Constable Mndeni Mzila, investigating officer of sexual offence related crimes in the SAPS's Inanda Family Violence, Child Protection and Sexual Offences unit (FCS).

During this year's #16DaysofActivism, IOL puts the spotlight on those who dedicate their lives to fighting violence against women and children.

Durban - Every morning when Constable Mndeni Mzila walks out of his Durban home he knows it may be for the last time. This is because of the life he chose, a life of protecting and serving the people of South Africa as a police officer.

Mzila, a father of two and the husband of a former police detective, wakes up every morning and heads off to work, pursuing Durban’s dangerous serial rapists - his area of speciality.

Last month, the investigating officer, who is attached to the Inanda Family Violence, Child Protection and Sexual Offences unit (FCS), helped in the conviction and sentencing of a serial rapist Mthobisi Mthoba Mnyandu, who was handed five life terms and 68 years for eight counts of rape, robbery with aggravating circumstances and kidnapping.  

“You feel good when the court convicts them (rapists). In the case of Mnyandu, I was at Court B (in the Durban High Court) and the way the families, ogogo (the grandmothers) came to hug me and thank me was a good feeling, because there is nothing I can do beyond seek justice for them.

“Once the victim comes to you and says ‘thank you’, that alone makes you feel you have made a difference,” said Mzila.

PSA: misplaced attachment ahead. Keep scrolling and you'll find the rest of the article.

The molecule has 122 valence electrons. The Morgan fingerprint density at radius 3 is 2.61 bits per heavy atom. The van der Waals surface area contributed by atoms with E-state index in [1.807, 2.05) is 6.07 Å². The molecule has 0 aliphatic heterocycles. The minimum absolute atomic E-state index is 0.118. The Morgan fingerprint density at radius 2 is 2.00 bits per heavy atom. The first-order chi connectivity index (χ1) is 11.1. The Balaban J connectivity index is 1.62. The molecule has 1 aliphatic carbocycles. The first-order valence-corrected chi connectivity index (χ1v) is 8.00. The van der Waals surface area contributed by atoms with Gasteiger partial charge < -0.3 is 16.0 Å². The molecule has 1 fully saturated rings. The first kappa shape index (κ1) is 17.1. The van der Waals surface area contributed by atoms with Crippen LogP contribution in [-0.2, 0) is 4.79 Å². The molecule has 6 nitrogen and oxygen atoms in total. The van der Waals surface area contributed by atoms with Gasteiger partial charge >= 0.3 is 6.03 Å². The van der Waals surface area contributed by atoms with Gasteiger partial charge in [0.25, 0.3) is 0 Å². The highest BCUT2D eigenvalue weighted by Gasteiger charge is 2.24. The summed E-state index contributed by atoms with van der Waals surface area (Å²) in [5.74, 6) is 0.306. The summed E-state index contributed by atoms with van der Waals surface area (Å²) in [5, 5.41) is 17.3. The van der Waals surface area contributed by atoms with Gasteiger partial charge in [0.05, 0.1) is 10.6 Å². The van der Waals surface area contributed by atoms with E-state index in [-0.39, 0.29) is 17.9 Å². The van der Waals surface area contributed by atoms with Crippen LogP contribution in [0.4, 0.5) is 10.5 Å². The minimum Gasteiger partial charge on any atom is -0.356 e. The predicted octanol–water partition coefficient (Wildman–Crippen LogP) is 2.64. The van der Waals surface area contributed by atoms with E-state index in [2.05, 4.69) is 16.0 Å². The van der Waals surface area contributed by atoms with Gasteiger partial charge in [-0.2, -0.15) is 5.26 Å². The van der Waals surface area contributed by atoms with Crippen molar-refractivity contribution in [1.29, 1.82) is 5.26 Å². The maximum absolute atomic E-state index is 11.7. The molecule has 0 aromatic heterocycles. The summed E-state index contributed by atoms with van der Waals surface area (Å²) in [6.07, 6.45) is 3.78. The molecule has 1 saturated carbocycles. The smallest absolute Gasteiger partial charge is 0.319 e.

He joined the specialised FCS unit six years ago, having previously worked in the counterfeit goods division at the Durban Harbour. Mzila, who has been in the police service since 2006, is a public administration graduate and worked as a librarian before he became a police officer.

“I became a police officer because I have always loved to help people,” said the 40-year-old. “Even when I was a librarian, I used to enjoy helping the kids and teaching them when they needed help,” said the man who hails from Ndwedwe, north of the province.

His wife, who is a former detective, along with Sergeant Shinga, his mentor, played a part in helping Mzila make the switch from the counterfeit goods unit to investigating serial sexual offenders in the community.

He got tired of the routine work at the counterfeit goods unit and applied for an FCS post in May 2012. He was hired in August the same year.

He says their FCS unit is extremely busy, covering vast areas including the townships and suburbs of Inanda, Newlands, KwaMashu, Ntuzuma, Greenwood Park and Sydenham.

“Dealing with serial rapists is not easy, in some cases it takes us more than a year to track the rapist, because in some cases, the person is a repeat offender, so they have a lot of tricks to get away from the police,” he said.

Mzila said they had a laboratory where they kept a database of sperm samples from offenders when rape victims reported violations and the offender was not known.